A Handshake Problem From the MathsJam Shout

One of the puzzles in the MathsJam Shout looked impossible, so obviously I sat down with Mr Miller and had a go at it.

I don't have it in front of me, but it went something like:

A couple hosts a party to which five other couples are invited. At some point in the evening, hands are shaken. Afterwards, one of the hosts asks everyone else how many hands they shook and discovers:

  • Nobody shook hands with everyone else.
  • Nobody shook hands with their partner (or with themselves).
  • Everyone he asked shook a different number of hands.

How many hands did the host's partner shake?

Take a moment to have a crack at it, if you like. Don't read beyond the horizontal line, unless you like spoilers.

We drew pictures. We frowned a lot. Mr Miller may have sworn a little bit, but not me.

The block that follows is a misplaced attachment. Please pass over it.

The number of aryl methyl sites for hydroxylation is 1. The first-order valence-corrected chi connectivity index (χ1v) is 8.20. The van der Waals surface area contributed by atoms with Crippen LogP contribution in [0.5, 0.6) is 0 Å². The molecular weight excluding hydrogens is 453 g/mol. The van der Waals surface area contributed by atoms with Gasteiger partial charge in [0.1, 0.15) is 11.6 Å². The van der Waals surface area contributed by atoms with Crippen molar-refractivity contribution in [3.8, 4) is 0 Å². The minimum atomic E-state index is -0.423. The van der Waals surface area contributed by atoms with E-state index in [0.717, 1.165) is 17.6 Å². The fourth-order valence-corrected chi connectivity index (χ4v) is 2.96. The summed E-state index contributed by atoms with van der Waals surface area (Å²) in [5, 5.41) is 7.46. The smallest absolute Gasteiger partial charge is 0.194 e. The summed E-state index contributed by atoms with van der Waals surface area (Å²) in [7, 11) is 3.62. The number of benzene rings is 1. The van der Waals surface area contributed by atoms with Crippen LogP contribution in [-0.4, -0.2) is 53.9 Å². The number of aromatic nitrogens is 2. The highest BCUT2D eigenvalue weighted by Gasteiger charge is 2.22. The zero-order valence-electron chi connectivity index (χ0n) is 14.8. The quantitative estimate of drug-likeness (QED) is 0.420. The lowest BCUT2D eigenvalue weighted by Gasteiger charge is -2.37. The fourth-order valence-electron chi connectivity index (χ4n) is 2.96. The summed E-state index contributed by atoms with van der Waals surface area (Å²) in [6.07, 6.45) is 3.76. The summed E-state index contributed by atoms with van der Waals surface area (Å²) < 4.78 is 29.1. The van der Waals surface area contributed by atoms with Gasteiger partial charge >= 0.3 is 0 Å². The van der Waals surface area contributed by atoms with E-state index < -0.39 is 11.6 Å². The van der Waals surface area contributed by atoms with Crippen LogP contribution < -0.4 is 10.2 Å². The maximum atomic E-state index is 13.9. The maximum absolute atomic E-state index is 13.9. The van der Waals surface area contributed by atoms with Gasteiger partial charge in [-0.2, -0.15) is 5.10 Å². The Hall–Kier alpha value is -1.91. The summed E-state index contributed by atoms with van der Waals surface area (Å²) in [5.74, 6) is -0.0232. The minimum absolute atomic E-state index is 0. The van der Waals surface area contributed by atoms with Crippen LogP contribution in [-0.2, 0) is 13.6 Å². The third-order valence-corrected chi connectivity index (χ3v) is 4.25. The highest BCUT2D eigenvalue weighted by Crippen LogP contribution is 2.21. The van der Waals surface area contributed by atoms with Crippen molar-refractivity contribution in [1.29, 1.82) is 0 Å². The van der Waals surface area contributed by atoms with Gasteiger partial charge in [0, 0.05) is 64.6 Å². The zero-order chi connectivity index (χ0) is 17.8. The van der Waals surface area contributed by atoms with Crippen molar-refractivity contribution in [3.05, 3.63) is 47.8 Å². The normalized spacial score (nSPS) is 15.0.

We figured it out as follows:

  • If all eleven people apart from the host shook a different number of hands, and nobody shook eleven hands, the eleven people must have shaken each of the numbers from 0 to 10.
  • The person who shook ten hands (call them A) shook hands with everyone except their partner (B) - who is therefore the only person who could have shaken no hands.
  • The person who shook nine hands (C) shook hands with everyone except their partner (D) and B. D shook hands with A, but is the only person left who could have shaken just one hand.
  • This pattern continues - E shook eight hands and their partner, F, 2; G and H shook 7 and 3; I and J shook 6 and 4 each - so the host and their partner must each have shaken five hands.

A lovely puzzle. Did you solve it a different way? Let me know!


Colin is a Weymouth maths tutor, author of several Maths For Dummies books and A-level maths guides. He started Flying Colours Maths in 2008. He lives with an espresso pot and nothing to prove.


Leave a Reply

Your email address will not be published. Required fields are marked *

This site uses Akismet to reduce spam. Learn how your comment data is processed.

Sign up for the Sum Comfort newsletter and get a free e-book of mathematical quotations.

No spam ever, obviously.

Where do you teach?

I teach in my home in Abbotsbury Road, Weymouth.

It's a 15-minute walk from Weymouth station, and it's on bus routes 3, 8 and X53. On-road parking is available nearby.

On twitter